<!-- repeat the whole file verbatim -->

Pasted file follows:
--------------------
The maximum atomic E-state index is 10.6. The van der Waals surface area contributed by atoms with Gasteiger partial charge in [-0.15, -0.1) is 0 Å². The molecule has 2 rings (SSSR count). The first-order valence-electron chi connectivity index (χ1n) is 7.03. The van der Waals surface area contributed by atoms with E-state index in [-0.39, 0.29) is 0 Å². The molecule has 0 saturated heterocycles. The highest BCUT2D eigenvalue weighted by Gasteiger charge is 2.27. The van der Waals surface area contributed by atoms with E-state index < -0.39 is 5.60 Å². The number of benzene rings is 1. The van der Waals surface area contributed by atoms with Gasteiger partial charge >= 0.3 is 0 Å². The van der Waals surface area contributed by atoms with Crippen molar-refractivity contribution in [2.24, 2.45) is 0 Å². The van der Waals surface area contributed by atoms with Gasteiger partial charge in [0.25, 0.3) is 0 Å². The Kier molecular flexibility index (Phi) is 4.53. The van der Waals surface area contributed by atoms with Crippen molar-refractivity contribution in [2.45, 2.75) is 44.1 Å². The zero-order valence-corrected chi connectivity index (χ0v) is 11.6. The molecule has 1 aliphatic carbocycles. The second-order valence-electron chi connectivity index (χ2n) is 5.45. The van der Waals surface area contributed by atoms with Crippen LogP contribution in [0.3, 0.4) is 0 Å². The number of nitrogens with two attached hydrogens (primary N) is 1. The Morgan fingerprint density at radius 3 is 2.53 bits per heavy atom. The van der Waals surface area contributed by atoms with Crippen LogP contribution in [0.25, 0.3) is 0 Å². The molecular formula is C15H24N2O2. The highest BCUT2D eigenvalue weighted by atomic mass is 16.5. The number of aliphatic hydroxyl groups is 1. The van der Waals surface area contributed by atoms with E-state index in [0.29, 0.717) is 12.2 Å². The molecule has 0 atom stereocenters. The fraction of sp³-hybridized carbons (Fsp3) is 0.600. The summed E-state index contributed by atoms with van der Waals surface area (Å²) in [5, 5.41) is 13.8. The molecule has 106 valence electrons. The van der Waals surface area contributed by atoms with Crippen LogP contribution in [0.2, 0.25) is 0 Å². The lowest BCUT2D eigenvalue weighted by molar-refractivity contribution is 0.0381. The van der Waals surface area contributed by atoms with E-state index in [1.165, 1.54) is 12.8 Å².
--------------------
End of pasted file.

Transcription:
The maximum atomic E-state index is 10.6. The van der Waals surface area contributed by atoms with Gasteiger partial charge in [-0.15, -0.1) is 0 Å². The molecule has 2 rings (SSSR count). The first-order valence-electron chi connectivity index (χ1n) is 7.03. The van der Waals surface area contributed by atoms with E-state index in [-0.39, 0.29) is 0 Å². The molecule has 0 saturated heterocycles. The highest BCUT2D eigenvalue weighted by Gasteiger charge is 2.27. The van der Waals surface area contributed by atoms with E-state index < -0.39 is 5.60 Å². The number of benzene rings is 1. The van der Waals surface area contributed by atoms with Gasteiger partial charge >= 0.3 is 0 Å². The van der Waals surface area contributed by atoms with Crippen molar-refractivity contribution in [2.24, 2.45) is 0 Å². The van der Waals surface area contributed by atoms with Gasteiger partial charge in [0.25, 0.3) is 0 Å². The Kier molecular flexibility index (Phi) is 4.53. The van der Waals surface area contributed by atoms with Crippen molar-refractivity contribution in [2.45, 2.75) is 44.1 Å². The zero-order valence-corrected chi connectivity index (χ0v) is 11.6. The molecule has 1 aliphatic carbocycles. The second-order valence-electron chi connectivity index (χ2n) is 5.45. The van der Waals surface area contributed by atoms with Crippen LogP contribution in [0.3, 0.4) is 0 Å². The number of nitrogens with two attached hydrogens (primary N) is 1. The Morgan fingerprint density at radius 3 is 2.53 bits per heavy atom. The van der Waals surface area contributed by atoms with Crippen LogP contribution in [0.25, 0.3) is 0 Å². The molecular formula is C15H24N2O2. The highest BCUT2D eigenvalue weighted by atomic mass is 16.5. The number of aliphatic hydroxyl groups is 1. The van der Waals surface area contributed by atoms with E-state index in [0.29, 0.717) is 12.2 Å². The molecule has 0 atom stereocenters. The fraction of sp³-hybridized carbons (Fsp3) is 0.600. The summed E-state index contributed by atoms with van der Waals surface area (Å²) in [5, 5.41) is 13.8. The molecule has 106 valence electrons. The van der Waals surface area contributed by atoms with Crippen LogP contribution in [0.2, 0.25) is 0 Å². The lowest BCUT2D eigenvalue weighted by molar-refractivity contribution is 0.0381. The van der Waals surface area contributed by atoms with E-state index in [1.165, 1.54) is 12.8 Å².